Well, the actual success of the company is defined by the money they make. I agree with you that many companies are poisoned by investors' pressure for only short term return. Greenlight's approach is questionable, and yes, they are going after the money. It has nothing to do with Apple's business.

Apple's problem is that they sit on so much cash without giving any hint what they are going to do with it. Their position is akin to throwing they hands up in the air and say "OK, I don't know what to do with this pile of money, so let's just dig a big hole and bury it underground." The problem is, this money problem is not going away, it's only getting bigger, by about a billion dollars PER WEEK. In business, you really can't do that, unless you are a bank.
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#9 User is offline   BrianFromBoston 

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  Posted 20 February 2013 - 10:16 AM

"Apple's problem is that they sit on so much cash without giving any hint what they are going to do with it."
If they gave "a hint" the price of whatever they wanted to buy would triple.
None of us like the secrecy but it is a necessary part of business.
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#10 User is offline   ericole 

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  Posted 20 February 2013 - 10:29 AM

None of this happened until they started paying dividends. Can they stop that?

But this is VERY Interesting, in the section called "The bundling conundrum":

"The Securities Exchange Act, which regulates all stock markets in the United States, mandates that each matter put up for a shareholder vote be kept clearly separate from the others in an attempt to ensure that each issue is given the appropriate consideration, and to make it harder to bundle several proposals in a single vote in an attempt to bury an unpopular provision inside a package of more acceptable ones. "


Seems they need to do the same thing in Congress. If it's good for business, it should be VERY good for government.
Eric

To an atheist, G. K. Chesterton somewhere remarked, the universe is the most exquisite mechanism ever constructed by nobody.

http://www.answersin...ntering-critics
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#11 User is offline   trichardlin 

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  Posted 20 February 2013 - 11:04 AM

> If they gave "a hint" the price of whatever they wanted to buy would triple.

No, they wouldn't give that kind of hint. By hint, I meant a general plan, something like: we will keep $40B for a rainy day fund, and use $20B in the next two years to acquire new technology, $10B in building new manufacturing capability in the US (don't we wish), etc, etc.

Once you say that, it's very easy to see how much money you will have left over and you should give that money back to the investors, because you clearly don't need the money for anything. Don't forget, they will add another $50B or so to the stock pile this year. It's funny to say this, but that [censored] load of money is their problem, and their problem is getting bigger and bigger, fast.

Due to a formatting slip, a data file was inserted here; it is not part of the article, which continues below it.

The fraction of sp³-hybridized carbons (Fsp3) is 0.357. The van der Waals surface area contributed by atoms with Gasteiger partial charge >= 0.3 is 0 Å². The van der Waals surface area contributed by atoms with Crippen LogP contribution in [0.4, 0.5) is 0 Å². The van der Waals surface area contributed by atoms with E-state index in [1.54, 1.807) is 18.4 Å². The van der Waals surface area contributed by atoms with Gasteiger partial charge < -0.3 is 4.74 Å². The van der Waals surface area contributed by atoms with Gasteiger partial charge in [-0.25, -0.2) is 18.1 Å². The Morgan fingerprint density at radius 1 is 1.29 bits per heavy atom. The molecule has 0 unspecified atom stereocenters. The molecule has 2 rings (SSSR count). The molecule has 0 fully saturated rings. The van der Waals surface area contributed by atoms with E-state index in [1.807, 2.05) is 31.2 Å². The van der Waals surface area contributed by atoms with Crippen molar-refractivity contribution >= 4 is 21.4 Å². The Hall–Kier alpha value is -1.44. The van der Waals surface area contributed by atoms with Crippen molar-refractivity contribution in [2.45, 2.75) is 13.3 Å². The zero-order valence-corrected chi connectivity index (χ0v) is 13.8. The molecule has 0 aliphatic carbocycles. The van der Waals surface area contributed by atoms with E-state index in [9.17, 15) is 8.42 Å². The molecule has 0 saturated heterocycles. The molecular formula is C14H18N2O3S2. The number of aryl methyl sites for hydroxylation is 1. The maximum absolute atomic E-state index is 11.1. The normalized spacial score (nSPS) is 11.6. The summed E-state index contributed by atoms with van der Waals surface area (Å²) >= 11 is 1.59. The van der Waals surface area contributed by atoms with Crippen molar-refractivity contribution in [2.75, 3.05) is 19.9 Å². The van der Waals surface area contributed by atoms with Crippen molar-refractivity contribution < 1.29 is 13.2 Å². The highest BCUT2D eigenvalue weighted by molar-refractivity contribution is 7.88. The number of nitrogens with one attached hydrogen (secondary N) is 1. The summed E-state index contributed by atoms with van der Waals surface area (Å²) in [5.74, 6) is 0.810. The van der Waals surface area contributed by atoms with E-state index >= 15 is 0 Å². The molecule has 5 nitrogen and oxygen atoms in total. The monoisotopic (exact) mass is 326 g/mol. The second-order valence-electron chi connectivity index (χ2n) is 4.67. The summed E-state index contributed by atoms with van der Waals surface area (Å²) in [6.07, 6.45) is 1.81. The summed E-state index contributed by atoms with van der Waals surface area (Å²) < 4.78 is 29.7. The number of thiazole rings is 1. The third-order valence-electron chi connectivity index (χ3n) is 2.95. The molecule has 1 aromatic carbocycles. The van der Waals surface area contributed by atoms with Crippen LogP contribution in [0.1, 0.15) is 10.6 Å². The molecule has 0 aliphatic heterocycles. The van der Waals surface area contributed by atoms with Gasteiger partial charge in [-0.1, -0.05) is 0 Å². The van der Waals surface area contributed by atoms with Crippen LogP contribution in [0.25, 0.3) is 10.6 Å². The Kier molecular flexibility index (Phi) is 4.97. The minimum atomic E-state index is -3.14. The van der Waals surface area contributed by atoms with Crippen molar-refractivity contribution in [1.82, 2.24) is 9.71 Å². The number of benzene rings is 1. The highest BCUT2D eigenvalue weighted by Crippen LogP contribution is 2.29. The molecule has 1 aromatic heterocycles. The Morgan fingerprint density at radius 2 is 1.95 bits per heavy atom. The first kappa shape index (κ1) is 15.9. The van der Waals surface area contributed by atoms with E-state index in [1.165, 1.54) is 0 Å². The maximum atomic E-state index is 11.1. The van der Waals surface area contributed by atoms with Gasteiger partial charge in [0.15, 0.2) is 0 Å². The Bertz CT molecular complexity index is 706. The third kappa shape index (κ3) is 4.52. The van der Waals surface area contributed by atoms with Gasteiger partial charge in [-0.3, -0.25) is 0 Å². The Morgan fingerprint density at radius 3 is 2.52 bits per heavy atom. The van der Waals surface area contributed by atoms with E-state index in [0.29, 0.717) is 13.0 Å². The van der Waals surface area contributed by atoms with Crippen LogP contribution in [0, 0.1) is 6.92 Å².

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#12 User is offline   joebot 

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  Posted 20 February 2013 - 11:40 AM

Okay, how about "$130 billion as a rainy day fund and whatever the **** else we decide to do with it." That was hard, and if Einhorn thinks it's too much then he can go ask Nokia how much cash they thought they needed six years ago. Fortunes change fast around here, and I'm glad to see Apple thinking ahead.
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#13 User is offline   Swift2 

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  Posted 20 February 2013 - 12:12 PM

There are some people who think the stock market is a wonderful, organic thing, where new value is created, where sloppy capitalists are corrected by the inner elites who "know." Nothing can be further from the truth. Follow the money. Savage attacks on the stock price, made by tarnishing the reputation. People who have no interest in the company whatsoever, just the amount of capital they can extract. This isn't "capitalism," this is a bunch of wealthy people trying to capture as much cash as possible. What would Apple do with ITS cash? Put up a new factory. Develop a new iThing. Sell more stuff. This is what is enabled by the mountains of capital that Apple has accumulated. Do they need to be public at all? Well, they couldn't afford to take themselves private. Cost them several trillions in debt to buy themselves. The money people, who do no useful work whatsoever, small investors' money is at risk only from predators like Greenlight, who scarcely know what Apple is about. It's just, "they're sitting on a lot of cash, with which they intend to resist the "corporate governance" mafia among others. If they want a new factory in Duluth, boom, they have it. If they want to move the whole thing to Toronto, they could do it. No, mustn't have that. If you don't give us highwaymen some money, we'll cripple your stock value -- which is nothing but a reputation game, we'll ruin your reputation -- or you'll give over your strongbox. I believe that it was to placate this type of "corporate governors" that ended Steve Jobs out on his ass in 1985.
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#14 User is offline   trichardlin 

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  Posted 20 February 2013 - 12:14 PM

> how about "$130 billion as a rainy day fund and whatever the **** else we decide to do with it."

That's essentially what Apple is saying, but obviously investors don't like the tone of it. Not only that, Apple is saying 'we need way more than that, so we are going to add another $40B to that stock pile from 2013 earnings.'

Now just for fun, and if my calculation is half right, they can buy Intel today and still have tons of cash left over. Actually, about 30 thousand tons of cash (a dollar bill weighs about 1 gram).